Yi Shun Da Capital also submitted that it would suffer a significant loss in respect of the work done, given the sponsor fees received and the size of the fine. The SFAT had difficulty accepting this submission. It could not be the case that a sponsor is entitled to make a profit for work carried out by it even though that work has been undermined by its own culpability.

Considering all the evidence, the SFAT concluded that Yi Shun Da Capital’s essential culpability lay in its failure to look at the broader picture; to recognise that the dominant practice of third-party payments was, at least on its face, so unusual as to raise concern, a concern that was compounded when Aric Yip’s very substantial advance of funds to acquaintances for purposes of loans and/or investments was integrated into the overall picture. If sponsors are to fulfil their dual obligation to represent the interests of a listing applicant and to protect the integrity of the market, they must have the ability to be completely objective and to step back and view matters as market participants would view them.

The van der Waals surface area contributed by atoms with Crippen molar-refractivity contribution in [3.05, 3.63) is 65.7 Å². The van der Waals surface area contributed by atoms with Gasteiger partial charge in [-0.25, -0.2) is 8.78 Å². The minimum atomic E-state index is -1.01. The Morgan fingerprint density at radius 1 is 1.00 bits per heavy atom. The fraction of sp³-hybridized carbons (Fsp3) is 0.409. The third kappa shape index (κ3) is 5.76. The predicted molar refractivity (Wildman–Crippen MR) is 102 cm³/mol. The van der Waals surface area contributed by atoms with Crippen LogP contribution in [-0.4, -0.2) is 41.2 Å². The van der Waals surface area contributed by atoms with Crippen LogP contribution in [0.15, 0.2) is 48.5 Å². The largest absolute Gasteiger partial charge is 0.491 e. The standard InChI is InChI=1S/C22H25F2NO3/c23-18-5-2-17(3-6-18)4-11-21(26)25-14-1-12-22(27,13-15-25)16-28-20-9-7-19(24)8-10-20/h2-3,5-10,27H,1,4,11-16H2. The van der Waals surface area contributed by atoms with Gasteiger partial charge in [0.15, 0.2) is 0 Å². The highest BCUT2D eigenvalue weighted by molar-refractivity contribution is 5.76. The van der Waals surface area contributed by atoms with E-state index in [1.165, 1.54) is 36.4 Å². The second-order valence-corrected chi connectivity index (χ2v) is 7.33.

The SFAT accepted that the dominant practice of third-party payments should have been viewed as a major red flag by the sponsor’s transaction team and was puzzled why it was not. However, the other failings were not all to be measured at the same level of culpability. In the SFAT’s view, the sanction of a public reprimand was appropriate together with a fine of HK$3 million which it considered appropriate given Yi Shun Da Capital’s financial position.

SFAT’s Determination of the Application for Review

For the above reasons, the SFAT reduced the fine from HK$4.5 million to HK$3 million.

SFC October 2021 Statement

Following the SFAT’s decision to uphold the SFC’s original decision, on 19 October 2021, the SFC reprimanded and fined Yi Shun Da Capital HK$3 million for failing to discharge its sponsor obligations in the listing application of Imperial Sierra.